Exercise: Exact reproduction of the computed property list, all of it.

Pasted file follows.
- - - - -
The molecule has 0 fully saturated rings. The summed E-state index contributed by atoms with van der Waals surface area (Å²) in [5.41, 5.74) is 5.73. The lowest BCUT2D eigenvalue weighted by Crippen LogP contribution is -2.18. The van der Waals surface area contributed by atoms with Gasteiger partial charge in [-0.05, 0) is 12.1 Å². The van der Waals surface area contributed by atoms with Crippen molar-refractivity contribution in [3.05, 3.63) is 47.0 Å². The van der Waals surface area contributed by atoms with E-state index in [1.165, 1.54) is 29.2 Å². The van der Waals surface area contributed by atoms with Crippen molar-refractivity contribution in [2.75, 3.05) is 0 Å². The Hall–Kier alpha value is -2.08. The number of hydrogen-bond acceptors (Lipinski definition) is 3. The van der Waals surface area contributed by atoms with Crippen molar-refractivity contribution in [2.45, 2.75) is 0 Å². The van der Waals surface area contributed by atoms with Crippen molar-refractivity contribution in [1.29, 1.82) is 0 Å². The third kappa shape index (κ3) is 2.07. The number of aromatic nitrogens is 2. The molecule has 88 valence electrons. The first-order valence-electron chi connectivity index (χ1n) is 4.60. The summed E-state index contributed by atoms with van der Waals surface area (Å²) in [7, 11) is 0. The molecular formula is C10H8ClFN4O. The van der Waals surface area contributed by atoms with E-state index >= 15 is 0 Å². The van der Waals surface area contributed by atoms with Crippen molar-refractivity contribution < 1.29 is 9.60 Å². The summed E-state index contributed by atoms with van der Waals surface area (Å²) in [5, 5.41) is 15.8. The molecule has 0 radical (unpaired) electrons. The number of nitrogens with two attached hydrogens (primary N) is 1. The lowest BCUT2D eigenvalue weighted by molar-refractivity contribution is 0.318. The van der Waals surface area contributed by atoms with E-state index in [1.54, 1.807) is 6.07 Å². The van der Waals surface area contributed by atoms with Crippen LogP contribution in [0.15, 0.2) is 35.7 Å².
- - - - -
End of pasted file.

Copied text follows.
The molecule has 0 fully saturated rings. The summed E-state index contributed by atoms with van der Waals surface area (Å²) in [5.41, 5.74) is 5.73. The lowest BCUT2D eigenvalue weighted by Crippen LogP contribution is -2.18. The van der Waals surface area contributed by atoms with Gasteiger partial charge in [-0.05, 0) is 12.1 Å². The van der Waals surface area contributed by atoms with Crippen molar-refractivity contribution in [3.05, 3.63) is 47.0 Å². The van der Waals surface area contributed by atoms with E-state index in [1.165, 1.54) is 29.2 Å². The van der Waals surface area contributed by atoms with Crippen molar-refractivity contribution in [2.75, 3.05) is 0 Å². The Hall–Kier alpha value is -2.08. The number of hydrogen-bond acceptors (Lipinski definition) is 3. The van der Waals surface area contributed by atoms with Crippen molar-refractivity contribution in [2.45, 2.75) is 0 Å². The van der Waals surface area contributed by atoms with Crippen molar-refractivity contribution in [1.29, 1.82) is 0 Å². The third kappa shape index (κ3) is 2.07. The number of aromatic nitrogens is 2. The molecule has 88 valence electrons. The first-order valence-electron chi connectivity index (χ1n) is 4.60. The summed E-state index contributed by atoms with van der Waals surface area (Å²) in [7, 11) is 0. The molecular formula is C10H8ClFN4O. The van der Waals surface area contributed by atoms with E-state index >= 15 is 0 Å². The van der Waals surface area contributed by atoms with Crippen molar-refractivity contribution < 1.29 is 9.60 Å². The summed E-state index contributed by atoms with van der Waals surface area (Å²) in [5, 5.41) is 15.8. The molecule has 0 radical (unpaired) electrons. The number of nitrogens with two attached hydrogens (primary N) is 1. The lowest BCUT2D eigenvalue weighted by molar-refractivity contribution is 0.318. The van der Waals surface area contributed by atoms with E-state index in [1.54, 1.807) is 6.07 Å². The van der Waals surface area contributed by atoms with Crippen LogP contribution in [0.15, 0.2) is 35.7 Å².